Larry Rhodes of Venice grew up in Far Rockaway, N.Y. Just out of high school in 1941 he went to work for Republic Aviation building P-47 “Thunderbolt” fighter planes on Long Island, N.Y. for World War II.
“My dad had a very serious heart attack in ’41, so I had to stay home the first year of the war and be the principle bread winner,” the 89-year-old local resident explained. “My older brother went into the service shortly after the attack on Pearl Harbor.
“About the time I got out of high school I signed with the New York Giants farm baseball team as a shortstop,” he said. “Then I injured my elbow while playing in the minors and that was that.”
It was at this point he got a job working for Republic Aviation building fighter planes. That lasted for the first year or so of the war. In 1943 he enlisted in the Air Force’s Aviation Cadet Program, but his eyesight washed him out of pilot training. Rhodes became a sergeant in a B-29 “Super Fortress” flying as a gunner in the heavy four-engine bomber.
“We went to basic training at Miami Beach and lived in a beach front hotel. It was tough service,” he recalled 70 years later with a smile.
After basic his 10-man crew picked up their B-29 in Harrington, Kan. and flew it to India and the China, Burma, India Theatre.
“We were based near a little town called Paradoban, India, about 60 miles northwest of Calcutta. We flew from there, by way of ‘The Hump’ to China and refueled,” Rhodes said. “Then it was on to Japan and the bombing runs. The trip took us a little over 20 hours to make.”
He and his crew flew 27 combat missions over Japanese territory from Jan. 1, 1945 until Aug. 20, 1945. His handwritten list of missions noted: Singapore Jan 31, 1945; Yokohama May 29, 1945; Kobe, June 5, 1945; Osaka June 7, 1945 and on and on.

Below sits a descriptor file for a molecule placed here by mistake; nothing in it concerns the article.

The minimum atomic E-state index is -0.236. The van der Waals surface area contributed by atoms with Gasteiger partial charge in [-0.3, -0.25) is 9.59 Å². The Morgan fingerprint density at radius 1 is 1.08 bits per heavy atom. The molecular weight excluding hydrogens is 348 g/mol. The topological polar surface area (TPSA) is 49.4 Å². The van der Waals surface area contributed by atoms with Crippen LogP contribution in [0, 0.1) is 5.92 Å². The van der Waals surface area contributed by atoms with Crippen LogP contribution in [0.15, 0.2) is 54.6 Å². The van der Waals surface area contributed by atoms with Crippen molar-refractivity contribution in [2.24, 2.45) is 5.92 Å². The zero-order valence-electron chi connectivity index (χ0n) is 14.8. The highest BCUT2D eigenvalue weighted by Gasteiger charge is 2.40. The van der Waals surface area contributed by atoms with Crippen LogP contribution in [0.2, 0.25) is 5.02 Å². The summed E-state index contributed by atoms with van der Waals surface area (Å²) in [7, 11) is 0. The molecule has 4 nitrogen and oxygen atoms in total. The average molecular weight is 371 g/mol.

“We started out dropping our bombs at 26,000 feet. Then Gen. Curtis LeMay, head of the 20th Air Force who we called ‘Old Iron Pants,’ cut the fire bombing altitude over Tokyo down to 12,000 feet. We bombed as low as 3,000 feet at times,” Rhodes recalled.
“I want to mention how lucky the 767 Squadron, 462 Bomb Group of the 20th Air Force I flew with was. We flew the same missions as the 770th and 779th Squadrons, but they had a 200 percent turnover in personnel because of bomber losses. My squadron lost no planes,” he said.
How could this be?
“I have no idea. All I can say is the man upstairs was looking out for us. We didn’t even get a hole in our B-29.”
What impressed Rhodes the most were the bombing missions he flew over Tokyo in which 800 B-29 “Super Fortresses” fire bombed the capital at one time. Each bomber carried 40, 500 pound incendiary bombs that wiped out the city and killed tens of thousands of people, many more than the two atomic bombs dropped on Hiroshima and Nagasaki ending the war.
“On one of these missions we used Mount Fuji as our initiating point from which we began our bombing run. It was very foggy, but all of a sudden, when we got over Fuji, the sky cleared and I could see that beautiful mountain,” he recalled.
“About that time this two-engine Japanese fighter-bomber flew out of the sun toward us. As it flew through our formation of B-29s it began firing its guns. I could see this little Japanese guy with his leather helmet and mustache as he flew by my wing tip. He shot up the two bombers directly behind us, but he never touched us. Then he flew off and was gone,” Rhodes said.
Weather was a serious problem flying bombing runs over Japan. It could cloud up in a hurry and make flying a four-engine bomber in formation a life and death situation.
“One time, on a flight over Tokyo, I was sitting in my blister on the side of the airplane, but I couldn’t see our wing tip because of the fog,” he said. “Just then a B-29 flying above us with its bomb bay doors open was ready to drop its bombs. We got out of there in a hurry.”
Rhodes’ job aboard the bomber was to control six of its .50 caliber machine-guns remotely from his side blister.